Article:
“'We regret that Paul has chosen to resign suddenly and to provide inaccurate information about the Star’s role in his decision,' Cruickshank said. 'Paul made many valuable contributions to the Star during his years with the newspaper and we wish him well.'”

Wednesday, July 8, 2015

Pulitzer-winning journalist Paul Watson quits Toronto Star over ‘refusal to publish’ story on Franklin expedition

Paul Watson, who won a Pulitzer prize in 1994, has quit the Toronto Star over that paper’s “refusal to publish a story of significant public interest” — an allegation the paper denies.
“There’s no truth to that suggestion,” a spokesperson told the National Post.
Watson announced his resignation on his blog Tuesday.
Link to the story in the National Post

Tuesday, July 7, 2015

As the Tories lag out of the lead, will they reconsider their heavy handed media management strategy? (CP story)

CP's Jennifer Ditchburn reports:
"On Monday in Calgary, print reporters were barred — as usual — from watching a photo opportunity unfold, this time between Harper and Alberta Premier Rachel Notley. Questions are always strictly prohibited by Harper’s team at such events.
"But will the thinking shift in an election that is perceived to be much closer, a pre-campaign that is stretching out for months?
"Clinton’s campaign, which appeared to have adopted a similar strategy of limited media access, said this week it would ease up. Unfavourable comparisons have been made between her and more accessible rivals, including Democrat Bernie Sanders and Republican Jeb Bush."
The full story

Monday, July 6, 2015

Free-lancing on the web and the tax man (interesting story)

Excerpt from the Globe and Mail:
"The long-time voice of Toronto Maple Leafs reporting for the FAN 590 (Howard Berger) saw the writing on the wall before the radio station he called home for 23 years cut him loose on June 1, 2011. He planned to reinvent himself as an independent hockey blogger. But a false start on the money-making side of his venture left him defending his tax-loss claims in federal court.
"Mr. Berger, 56, covered the Leafs as a radio reporter and self-declared fan for 17 years. Yet his effort to craft a small business from his expertise and reputation serves as a cautionary tale about the challenges of turning content and clicks into a paycheque, even as digital media expands rapidly. He claimed business losses of $26,540 in 2011 and $37,866 in 2012, according to court documents; his gross income from the blog in that span was $7,500.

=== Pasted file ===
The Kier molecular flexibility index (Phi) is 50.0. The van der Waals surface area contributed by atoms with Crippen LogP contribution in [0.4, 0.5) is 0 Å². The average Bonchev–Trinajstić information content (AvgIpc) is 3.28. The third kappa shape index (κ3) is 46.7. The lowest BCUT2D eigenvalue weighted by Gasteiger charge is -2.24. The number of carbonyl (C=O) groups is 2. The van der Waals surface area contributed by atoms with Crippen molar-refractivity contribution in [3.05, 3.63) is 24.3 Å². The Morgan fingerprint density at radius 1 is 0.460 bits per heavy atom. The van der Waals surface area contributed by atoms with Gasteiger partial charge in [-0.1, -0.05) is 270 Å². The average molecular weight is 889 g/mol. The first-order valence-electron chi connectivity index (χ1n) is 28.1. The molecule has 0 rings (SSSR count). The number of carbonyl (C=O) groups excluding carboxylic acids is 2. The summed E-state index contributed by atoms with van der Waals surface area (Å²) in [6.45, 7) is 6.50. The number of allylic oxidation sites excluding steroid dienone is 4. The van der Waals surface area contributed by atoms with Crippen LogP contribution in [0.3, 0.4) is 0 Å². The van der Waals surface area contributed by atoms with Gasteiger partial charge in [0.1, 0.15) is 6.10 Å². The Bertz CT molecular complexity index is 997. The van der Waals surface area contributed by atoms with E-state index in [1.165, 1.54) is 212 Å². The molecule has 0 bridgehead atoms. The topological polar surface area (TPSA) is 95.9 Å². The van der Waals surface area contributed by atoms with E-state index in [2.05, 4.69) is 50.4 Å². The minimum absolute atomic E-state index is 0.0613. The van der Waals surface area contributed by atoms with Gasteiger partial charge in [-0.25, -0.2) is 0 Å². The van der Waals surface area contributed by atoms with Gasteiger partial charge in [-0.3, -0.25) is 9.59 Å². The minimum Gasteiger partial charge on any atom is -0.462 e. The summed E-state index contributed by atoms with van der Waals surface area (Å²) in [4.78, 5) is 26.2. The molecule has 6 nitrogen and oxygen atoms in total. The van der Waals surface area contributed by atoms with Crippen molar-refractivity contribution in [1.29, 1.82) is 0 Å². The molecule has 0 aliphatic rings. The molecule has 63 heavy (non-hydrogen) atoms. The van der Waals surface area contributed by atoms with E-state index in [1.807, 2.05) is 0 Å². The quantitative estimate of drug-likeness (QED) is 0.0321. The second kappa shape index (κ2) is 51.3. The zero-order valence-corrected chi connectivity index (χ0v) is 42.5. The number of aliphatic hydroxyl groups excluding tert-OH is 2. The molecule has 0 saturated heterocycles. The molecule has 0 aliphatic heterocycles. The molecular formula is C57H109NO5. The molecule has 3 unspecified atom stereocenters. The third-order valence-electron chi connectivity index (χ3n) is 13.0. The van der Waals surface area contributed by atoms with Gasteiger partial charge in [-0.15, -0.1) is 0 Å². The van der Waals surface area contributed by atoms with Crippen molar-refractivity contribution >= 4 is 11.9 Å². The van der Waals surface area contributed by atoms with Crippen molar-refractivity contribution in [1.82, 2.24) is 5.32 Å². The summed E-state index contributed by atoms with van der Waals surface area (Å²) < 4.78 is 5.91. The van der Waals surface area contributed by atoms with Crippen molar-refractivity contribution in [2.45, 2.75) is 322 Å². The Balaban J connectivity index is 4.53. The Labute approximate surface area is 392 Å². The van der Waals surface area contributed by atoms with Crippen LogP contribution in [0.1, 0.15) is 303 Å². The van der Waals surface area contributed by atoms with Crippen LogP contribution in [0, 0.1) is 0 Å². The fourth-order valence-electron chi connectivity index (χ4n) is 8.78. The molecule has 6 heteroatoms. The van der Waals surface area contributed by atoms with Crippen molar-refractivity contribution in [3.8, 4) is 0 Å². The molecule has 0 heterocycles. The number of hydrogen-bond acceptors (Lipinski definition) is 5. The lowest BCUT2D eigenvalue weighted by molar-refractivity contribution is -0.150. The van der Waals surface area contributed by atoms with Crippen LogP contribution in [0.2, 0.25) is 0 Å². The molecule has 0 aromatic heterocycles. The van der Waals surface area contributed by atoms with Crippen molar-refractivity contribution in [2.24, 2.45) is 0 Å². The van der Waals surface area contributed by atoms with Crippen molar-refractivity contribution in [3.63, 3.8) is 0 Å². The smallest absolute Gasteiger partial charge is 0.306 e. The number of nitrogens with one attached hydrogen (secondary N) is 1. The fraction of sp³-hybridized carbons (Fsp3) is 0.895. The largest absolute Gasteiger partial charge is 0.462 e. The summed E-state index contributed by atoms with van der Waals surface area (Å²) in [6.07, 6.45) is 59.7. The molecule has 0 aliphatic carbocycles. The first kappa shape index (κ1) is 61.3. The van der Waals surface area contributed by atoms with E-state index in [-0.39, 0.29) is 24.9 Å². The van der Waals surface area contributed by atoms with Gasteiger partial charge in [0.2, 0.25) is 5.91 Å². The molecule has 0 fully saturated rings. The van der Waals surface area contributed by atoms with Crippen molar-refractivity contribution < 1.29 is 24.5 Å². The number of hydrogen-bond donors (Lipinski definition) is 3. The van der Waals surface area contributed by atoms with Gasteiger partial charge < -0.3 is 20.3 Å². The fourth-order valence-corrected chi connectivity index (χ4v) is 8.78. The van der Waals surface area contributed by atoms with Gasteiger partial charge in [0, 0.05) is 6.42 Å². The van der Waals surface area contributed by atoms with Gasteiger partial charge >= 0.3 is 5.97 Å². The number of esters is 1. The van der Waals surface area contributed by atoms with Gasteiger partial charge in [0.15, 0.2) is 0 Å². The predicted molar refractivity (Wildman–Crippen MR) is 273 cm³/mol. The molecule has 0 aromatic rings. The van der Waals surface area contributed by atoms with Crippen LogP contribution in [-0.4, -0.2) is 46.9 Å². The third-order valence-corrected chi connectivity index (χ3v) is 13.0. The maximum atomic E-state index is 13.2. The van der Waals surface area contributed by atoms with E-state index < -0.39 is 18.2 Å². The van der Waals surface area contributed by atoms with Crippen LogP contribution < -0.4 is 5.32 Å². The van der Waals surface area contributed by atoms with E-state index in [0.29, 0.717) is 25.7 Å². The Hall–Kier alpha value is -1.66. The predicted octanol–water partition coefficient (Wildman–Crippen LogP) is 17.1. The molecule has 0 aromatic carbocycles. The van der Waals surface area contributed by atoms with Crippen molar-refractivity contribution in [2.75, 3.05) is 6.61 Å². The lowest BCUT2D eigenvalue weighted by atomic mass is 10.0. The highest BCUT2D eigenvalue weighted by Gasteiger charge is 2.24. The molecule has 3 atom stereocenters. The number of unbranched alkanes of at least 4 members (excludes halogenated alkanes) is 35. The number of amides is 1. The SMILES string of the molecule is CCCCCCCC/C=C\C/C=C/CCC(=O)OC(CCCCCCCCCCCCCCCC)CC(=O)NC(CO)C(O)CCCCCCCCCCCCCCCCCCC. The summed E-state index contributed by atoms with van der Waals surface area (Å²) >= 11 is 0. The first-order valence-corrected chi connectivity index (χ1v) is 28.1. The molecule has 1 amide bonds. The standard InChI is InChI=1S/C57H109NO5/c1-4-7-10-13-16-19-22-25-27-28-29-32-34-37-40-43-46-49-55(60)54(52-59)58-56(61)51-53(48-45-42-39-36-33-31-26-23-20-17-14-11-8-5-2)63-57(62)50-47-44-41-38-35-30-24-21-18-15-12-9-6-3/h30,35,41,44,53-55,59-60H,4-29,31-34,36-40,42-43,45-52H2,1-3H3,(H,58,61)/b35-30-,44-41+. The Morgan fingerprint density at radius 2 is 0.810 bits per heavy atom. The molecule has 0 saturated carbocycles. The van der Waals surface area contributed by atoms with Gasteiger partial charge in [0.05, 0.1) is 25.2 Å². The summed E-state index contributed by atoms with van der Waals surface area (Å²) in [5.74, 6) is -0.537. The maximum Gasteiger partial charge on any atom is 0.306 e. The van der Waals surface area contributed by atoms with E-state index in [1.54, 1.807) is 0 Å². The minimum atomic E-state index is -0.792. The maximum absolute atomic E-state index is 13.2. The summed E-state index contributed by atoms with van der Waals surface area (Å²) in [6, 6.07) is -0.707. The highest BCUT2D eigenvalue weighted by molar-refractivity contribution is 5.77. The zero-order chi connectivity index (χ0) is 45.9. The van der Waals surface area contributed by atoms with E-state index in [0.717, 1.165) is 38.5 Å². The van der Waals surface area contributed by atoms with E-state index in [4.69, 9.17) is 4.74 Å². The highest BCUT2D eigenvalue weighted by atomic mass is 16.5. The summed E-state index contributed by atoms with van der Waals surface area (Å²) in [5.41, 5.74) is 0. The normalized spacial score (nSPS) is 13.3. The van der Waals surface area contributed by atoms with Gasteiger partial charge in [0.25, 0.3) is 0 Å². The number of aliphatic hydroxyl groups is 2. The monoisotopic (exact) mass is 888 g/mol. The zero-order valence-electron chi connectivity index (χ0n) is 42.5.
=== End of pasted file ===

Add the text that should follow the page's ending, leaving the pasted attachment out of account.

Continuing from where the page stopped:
"On June 19, Mr. Berger won his tax appeal – the amounts he claimed were not at issue, but rather whether his blog, titled Berger Bytes, should be considered a business or a personal hobby."

Sunday, July 5, 2015

CBC Report: Growing Number Of Canadians Cutting Traditional Television

A growing number of Canadians are ditching their traditional television subscriptions, according to a new CBC research report, the  Canadian Press reports.
The May 2015 report said more than half of Canadians currently without cable television have "cut the cord," meaning they had a television subscription and cancelled it.
"With the prevalence of TV content on the Internet and Netflix, Canadians are seeing less need to have a TV subscription," the report said.
Sixteen per cent of Canadians don't pay for a traditional TV service, up from 12 per cent three years ago, the report said.

Wednesday, July 1, 2015

BBC aims to become 'leaner and simpler' with new round of job cuts

Hundreds of jobs are expected to be axed by the BBC as it tries to become “leaner and simpler” at a time when it is facing a £150m-a-year shortfall in funding and growing political pressure from the Conservative government, the Guardian reports.
Tony Hall, the director general, is expected to warn on Thursday that a drop in the number of people paying the licence fee has hit BBC funding harder than previously expected and that the broadcaster must take radical action.
A BBC source said the new round of cuts would be “painful” and involve the reduction of senior and middle managers.

CBC asks YouTube, Facebook to remove Conservative ad

The CBC has asked YouTube and Facebook to remove the Conservative Party’s latest attack ad against Liberal Leader Justin Trudeau, arguing the ad “not only uses CBC's news footage but also re-edits” it.
“Our guiding principle is simple and clear,” CBC news editor Jennifer McGuire wrote in a blog post Friday. “No one — no individual candidate or political party, and no government, corporation or NGO — may re-use our creative and copyrighted property without our permission. This includes our brands, our talent and our content.”
The 45-second video was still available on the Conservative Party’s YouTube channel and its Facebook page as of Monday afternoon.

Blog Archive